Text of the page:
The Peruvian government has taken the unprecedented step of excluding the Maduro regime from the Summit because of their concerns about its "departure from constitutional democracy."
The Trump administration in late March ratcheted up its pressure on Maduro's government in an attempt to force him to address the country's deepening humanitarian crisis, which has left hundreds of thousands of Venezuelans without food and medicine.
The crisis is fueling a mass migration of Venezuelans into Colombia, where the United States recently sent $2.5 million in aid to help the refugees.
U.S. administration officials in recent weeks have repeated threats that they are still weighing whether to impose more damaging oil sanctions if Maduro doesn't free political prisoners and provide evidence of tangible reforms in the upcoming election.
"These individuals have been illegitimately arrested and detained and have been used as bargaining chips," a senior administration official told reporters in late March, referring to Holt and the Citgo executives.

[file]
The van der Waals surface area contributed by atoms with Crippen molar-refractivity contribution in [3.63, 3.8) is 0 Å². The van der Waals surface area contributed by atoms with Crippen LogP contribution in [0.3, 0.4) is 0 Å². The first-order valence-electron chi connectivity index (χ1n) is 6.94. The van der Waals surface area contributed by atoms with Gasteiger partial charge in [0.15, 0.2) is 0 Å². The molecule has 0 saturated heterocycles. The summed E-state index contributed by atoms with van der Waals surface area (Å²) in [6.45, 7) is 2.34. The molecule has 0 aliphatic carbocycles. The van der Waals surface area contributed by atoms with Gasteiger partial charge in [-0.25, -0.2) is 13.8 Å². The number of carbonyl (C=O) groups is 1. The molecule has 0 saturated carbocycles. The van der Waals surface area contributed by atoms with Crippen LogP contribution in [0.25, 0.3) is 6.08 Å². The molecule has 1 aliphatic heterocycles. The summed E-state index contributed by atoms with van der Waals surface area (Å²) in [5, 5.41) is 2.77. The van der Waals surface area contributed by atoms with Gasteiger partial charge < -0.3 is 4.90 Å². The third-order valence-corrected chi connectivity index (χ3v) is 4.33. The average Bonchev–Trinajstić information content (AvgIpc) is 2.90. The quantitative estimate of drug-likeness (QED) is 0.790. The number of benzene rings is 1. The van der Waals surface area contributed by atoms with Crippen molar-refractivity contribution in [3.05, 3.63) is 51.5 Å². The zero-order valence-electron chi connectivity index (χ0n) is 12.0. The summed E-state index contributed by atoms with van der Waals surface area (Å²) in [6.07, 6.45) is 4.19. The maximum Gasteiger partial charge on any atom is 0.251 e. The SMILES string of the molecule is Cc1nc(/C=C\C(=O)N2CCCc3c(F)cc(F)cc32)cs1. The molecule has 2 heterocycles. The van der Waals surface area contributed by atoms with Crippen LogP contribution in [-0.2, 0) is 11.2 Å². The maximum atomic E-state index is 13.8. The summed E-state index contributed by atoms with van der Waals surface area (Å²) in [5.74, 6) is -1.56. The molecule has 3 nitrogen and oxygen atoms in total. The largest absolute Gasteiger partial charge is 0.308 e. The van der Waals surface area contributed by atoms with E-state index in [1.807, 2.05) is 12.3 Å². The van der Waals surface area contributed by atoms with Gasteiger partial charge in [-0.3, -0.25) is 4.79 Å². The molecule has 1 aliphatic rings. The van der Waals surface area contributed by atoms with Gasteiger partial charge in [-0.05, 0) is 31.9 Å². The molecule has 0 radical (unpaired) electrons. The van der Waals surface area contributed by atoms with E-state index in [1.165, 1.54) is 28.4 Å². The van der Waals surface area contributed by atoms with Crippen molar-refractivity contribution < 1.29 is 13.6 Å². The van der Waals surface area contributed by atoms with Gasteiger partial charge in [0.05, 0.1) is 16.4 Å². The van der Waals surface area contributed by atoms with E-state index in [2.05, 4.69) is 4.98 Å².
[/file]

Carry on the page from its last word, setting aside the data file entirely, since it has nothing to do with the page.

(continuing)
While the U.S. government seeks maximum leverage against Maduro, Republicans, including Sen. Marco Rubio (R., Fla.) have warned congressional colleagues not to fall prey to the Maduro regime's entreaties.
Jose Cardenas, a former State Department official during the George W. Bush administration who now consults on Latin America issues, said lawmakers' meetings with Maduro and other high-level Venezuelan officials on hostage issues are "extremely risky."
While he said he is very sympathetic to Holt's plight, Cardenas said meetings like Durbin's and Sessions's travel to Venezuela this week are "driving up the value of the hostage immeasurably," which gives Maduro "increased leverage to bargain on the fate of this unfortunate individual."
"Dictators like Maduro are always eager to exploit the good will and humanitarian concerns of decent people, and what on one hand can be seen as a humanitarian effort has the very real possibility of backfiring" and "putting bullseyes on the backs of more American citizens abroad," Cardenas said.